John Hipchen | June 2, 2016
With the introduction of the Nissan Leaf and the Chevy Volt in 2010, America entered a new age of electric vehicles (EVs). For the first time ever, cars with electric drive trains had the technology and economics to handle a large percentage of routine daily commuting. Although sales were modest at the start, consumer satisfaction came back at unprecedented levels. One of the biggest concerns among EV manufactures as well as all stake-holders in the EV industry, was adding enough public charging to support EV owners and encourage new EV sales. Today, public charging is still sited as one of the critical barriers to wide-spread EV adoption, but the discussion is now focused on exactly what kind of charging is best and where it should be installed.
Several organizations started studying the charging habits of EV drivers almost as soon as the vehicles were introduced. Two DOE-funded projects were especially interesting; “The EV Project” and the “ChargePoint America Project”. Data was collected during calendar years 2011, 2012 and 2013. To this day, these two projects together represent the largest set of data in the world on EV charging habits. Information came from over 17,000 Level 2 chargers installed across 22 different U.S. regions spanning coast-to-coast. More than 8,000 privately owned Leafs and Volts were enrolled and the primary goal was to simply gather data about EV charging and driving habits. Idaho National Laboratory (INL) collected and analyzed the data.
Last September (2015), INL published a fascinating report titled; “Plug-in Electric Vehicle and Infrastructure Analysis” (INL/EXT-15-35708). For Telefonix Inc., this report validated the company’s logic in developing the PowerPost® EVSE product line. This statement taken directly from INL’s summary report, “Plugged In: How Americans Charge Their Electric Vehicles” says it all:
The answer was clear: despite the installation of extensive public charging infrastructure in most of the project areas, the majority of charging was done at home and work.
Early on, the business development team at Telefonix identified two key attributes missing from the EV charging market; (a) what seemed like a complete absence of low cost, low-current charging stations specifically designed for commercial, long dwell parking and (b) a lack of cord management, noting that living in the Chicagoland area, company executives found tangled cords that were sometimes buried in snow. The result was the introduction of the L1 PowerPost™ EVSE in 2013, soon followed by the L2 PowerPost™ EVSE. Bucking the predominate trend at the time for high-power, costly charging stations, Telefonix set out on an education program to demonstrate the practicality of their low-current charging solutions. Hundreds of installations later, the data published by INL proves that Telefonix was on the right track with their low-current PowerPost EVSE product line. The product line was, and remains based on the premise that if an EV driver can simply gain back the range used to commute to work, then that EV will become a much more useful vehicle. The chart below demonstrates how the data supports this belief:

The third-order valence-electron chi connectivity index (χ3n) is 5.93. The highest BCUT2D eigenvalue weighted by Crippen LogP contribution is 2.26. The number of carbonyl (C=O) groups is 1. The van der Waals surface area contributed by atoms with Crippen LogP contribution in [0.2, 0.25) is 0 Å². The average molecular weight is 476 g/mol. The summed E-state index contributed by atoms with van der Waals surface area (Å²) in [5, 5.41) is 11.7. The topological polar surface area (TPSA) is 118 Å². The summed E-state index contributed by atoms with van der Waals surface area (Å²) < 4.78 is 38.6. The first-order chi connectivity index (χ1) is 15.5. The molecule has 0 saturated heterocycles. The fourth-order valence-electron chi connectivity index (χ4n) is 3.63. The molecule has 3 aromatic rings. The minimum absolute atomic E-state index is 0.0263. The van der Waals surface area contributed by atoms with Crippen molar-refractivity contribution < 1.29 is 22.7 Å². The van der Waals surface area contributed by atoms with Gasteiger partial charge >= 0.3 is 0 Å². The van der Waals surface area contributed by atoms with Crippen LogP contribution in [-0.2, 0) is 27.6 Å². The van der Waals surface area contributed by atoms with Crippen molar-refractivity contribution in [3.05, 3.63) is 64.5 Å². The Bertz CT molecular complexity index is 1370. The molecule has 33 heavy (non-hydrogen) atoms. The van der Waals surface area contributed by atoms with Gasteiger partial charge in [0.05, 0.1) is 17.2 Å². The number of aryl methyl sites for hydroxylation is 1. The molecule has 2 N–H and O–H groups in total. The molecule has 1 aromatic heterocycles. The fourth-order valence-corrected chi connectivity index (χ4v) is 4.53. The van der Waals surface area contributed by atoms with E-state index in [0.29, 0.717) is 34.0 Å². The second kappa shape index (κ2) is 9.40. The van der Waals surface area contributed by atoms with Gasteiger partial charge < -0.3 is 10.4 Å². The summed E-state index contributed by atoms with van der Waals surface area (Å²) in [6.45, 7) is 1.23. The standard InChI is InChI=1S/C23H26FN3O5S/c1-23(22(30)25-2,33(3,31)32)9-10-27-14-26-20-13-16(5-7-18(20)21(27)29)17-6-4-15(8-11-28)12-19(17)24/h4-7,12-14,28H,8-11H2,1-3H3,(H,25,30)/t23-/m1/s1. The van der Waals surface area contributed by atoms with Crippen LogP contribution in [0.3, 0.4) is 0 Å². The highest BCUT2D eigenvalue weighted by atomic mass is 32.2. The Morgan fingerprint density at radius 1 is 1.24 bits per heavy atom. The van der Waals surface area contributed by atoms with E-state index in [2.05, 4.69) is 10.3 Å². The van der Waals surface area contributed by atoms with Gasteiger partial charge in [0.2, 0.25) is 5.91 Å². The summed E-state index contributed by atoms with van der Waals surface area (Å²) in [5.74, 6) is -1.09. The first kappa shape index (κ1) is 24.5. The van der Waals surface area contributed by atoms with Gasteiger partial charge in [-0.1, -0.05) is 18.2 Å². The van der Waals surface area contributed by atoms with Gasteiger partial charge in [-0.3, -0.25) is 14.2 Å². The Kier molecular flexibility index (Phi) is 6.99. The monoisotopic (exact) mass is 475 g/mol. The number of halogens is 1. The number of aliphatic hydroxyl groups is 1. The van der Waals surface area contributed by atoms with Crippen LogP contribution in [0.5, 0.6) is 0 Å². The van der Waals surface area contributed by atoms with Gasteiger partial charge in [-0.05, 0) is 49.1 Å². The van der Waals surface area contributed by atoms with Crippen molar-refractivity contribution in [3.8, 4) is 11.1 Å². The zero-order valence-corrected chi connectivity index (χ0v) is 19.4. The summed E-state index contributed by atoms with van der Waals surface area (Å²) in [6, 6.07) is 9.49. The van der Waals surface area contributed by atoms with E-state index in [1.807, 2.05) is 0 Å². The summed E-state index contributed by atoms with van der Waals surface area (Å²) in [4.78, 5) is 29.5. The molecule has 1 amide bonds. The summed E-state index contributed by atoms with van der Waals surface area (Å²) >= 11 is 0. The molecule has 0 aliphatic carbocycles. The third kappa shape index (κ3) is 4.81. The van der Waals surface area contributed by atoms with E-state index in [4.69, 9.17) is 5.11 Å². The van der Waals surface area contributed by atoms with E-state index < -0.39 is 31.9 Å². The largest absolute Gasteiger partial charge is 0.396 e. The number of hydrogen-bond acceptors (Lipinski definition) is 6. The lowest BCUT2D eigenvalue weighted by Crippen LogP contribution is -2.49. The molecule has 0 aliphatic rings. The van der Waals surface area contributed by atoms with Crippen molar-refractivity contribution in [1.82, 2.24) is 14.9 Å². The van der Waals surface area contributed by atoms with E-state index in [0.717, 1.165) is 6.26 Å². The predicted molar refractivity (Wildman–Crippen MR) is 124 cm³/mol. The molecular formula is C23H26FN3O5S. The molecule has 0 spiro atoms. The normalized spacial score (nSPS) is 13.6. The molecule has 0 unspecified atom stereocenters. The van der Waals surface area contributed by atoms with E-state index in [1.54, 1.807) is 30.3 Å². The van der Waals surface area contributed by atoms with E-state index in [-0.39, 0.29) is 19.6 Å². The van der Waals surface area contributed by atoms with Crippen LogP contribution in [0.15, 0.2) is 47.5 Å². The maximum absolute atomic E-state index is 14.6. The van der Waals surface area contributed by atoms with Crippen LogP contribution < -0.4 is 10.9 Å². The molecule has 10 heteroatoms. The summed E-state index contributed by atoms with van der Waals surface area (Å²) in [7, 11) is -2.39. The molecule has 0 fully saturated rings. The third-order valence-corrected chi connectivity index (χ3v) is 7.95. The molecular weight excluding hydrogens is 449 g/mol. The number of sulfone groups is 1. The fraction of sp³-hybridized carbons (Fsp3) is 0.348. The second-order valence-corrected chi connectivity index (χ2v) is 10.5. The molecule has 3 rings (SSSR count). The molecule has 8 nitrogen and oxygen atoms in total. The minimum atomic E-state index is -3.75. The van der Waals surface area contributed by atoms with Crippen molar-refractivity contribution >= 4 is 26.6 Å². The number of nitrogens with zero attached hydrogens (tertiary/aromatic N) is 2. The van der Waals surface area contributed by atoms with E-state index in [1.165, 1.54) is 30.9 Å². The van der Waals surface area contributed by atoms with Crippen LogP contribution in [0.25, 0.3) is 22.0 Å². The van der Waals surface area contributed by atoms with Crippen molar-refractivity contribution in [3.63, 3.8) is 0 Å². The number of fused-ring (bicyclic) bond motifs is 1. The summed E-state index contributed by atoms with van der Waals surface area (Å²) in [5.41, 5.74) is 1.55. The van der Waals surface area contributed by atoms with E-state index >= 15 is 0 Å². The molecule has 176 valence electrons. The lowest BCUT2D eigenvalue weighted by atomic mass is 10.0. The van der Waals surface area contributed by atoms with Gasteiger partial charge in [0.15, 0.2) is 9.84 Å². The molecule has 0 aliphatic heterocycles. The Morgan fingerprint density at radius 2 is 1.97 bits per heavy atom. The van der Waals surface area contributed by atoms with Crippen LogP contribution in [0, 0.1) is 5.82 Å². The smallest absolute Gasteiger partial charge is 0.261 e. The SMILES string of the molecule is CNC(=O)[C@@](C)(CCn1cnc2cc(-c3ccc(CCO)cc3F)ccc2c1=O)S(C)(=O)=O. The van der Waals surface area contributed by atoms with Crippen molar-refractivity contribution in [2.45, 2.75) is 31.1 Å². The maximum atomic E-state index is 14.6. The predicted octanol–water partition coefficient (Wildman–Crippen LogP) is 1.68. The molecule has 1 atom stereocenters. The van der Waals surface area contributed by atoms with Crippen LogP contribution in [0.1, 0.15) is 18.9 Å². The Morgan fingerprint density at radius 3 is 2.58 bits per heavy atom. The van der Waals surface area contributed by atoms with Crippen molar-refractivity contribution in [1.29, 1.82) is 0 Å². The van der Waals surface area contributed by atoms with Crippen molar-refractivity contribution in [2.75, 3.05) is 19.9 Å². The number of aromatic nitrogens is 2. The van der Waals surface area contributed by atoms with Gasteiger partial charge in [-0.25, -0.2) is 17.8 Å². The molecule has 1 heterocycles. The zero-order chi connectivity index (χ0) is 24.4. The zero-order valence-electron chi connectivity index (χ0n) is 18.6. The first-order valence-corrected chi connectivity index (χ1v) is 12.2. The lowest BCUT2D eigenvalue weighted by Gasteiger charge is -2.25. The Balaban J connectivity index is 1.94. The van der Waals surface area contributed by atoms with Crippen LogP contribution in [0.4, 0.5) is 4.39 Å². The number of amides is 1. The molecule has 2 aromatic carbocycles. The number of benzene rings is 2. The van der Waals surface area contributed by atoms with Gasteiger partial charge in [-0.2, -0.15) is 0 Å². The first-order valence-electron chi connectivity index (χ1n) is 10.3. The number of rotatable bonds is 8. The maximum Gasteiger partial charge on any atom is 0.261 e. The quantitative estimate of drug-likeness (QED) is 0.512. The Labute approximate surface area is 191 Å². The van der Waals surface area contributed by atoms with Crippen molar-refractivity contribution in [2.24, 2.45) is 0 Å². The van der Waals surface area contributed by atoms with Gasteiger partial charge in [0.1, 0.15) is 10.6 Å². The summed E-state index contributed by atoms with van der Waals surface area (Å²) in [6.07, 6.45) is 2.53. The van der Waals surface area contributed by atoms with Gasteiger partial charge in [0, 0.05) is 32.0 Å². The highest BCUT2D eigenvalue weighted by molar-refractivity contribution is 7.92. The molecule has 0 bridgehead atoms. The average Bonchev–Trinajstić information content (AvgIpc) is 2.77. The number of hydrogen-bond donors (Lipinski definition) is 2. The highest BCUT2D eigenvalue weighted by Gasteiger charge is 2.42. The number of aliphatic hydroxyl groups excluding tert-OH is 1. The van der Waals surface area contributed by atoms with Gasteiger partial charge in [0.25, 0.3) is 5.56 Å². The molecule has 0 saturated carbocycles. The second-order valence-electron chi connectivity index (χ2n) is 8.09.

DOE, Office of Energy Efficiency and Renewable Energy
With workplace charging available, Nissan Leafs and Chevy Volts acquired up to 25% more annual-miles-per-vehicle than the same vehicles without access to workplace charging. Also note that the PEV’s with access to workplace charging drove even further than the national average for ALL light-duty vehicles.
INL, "Plug-in Electric Vehicle and Infrastructure Analysis", Figure 11-182
More than 60% of those enrolled in the EV Project responded that workplace charging was either important, very important or essential. Again, pointing to workplace charging as a focus for future EV charging infrastructure.
A Few Things to Remember:
• Cars in America spend most of their time parked at home and at work. Therefore, it makes sense that workplace charging is essential to the wide-spread adoption of EVs.
• The amount of energy needed to replace the typical one-way daily commute (less than 20 miles) costs less than $1, that’s less than a cup of coffee.
• The cost of adding workplace charging can be minimized with low-current chargers such as the PowerPost EVSE and locating the chargers close to the electrical distribution panel.
• When EV charging is available at work, employees are more likely to consider the purchase of an EV – so be prepared to add more chargers.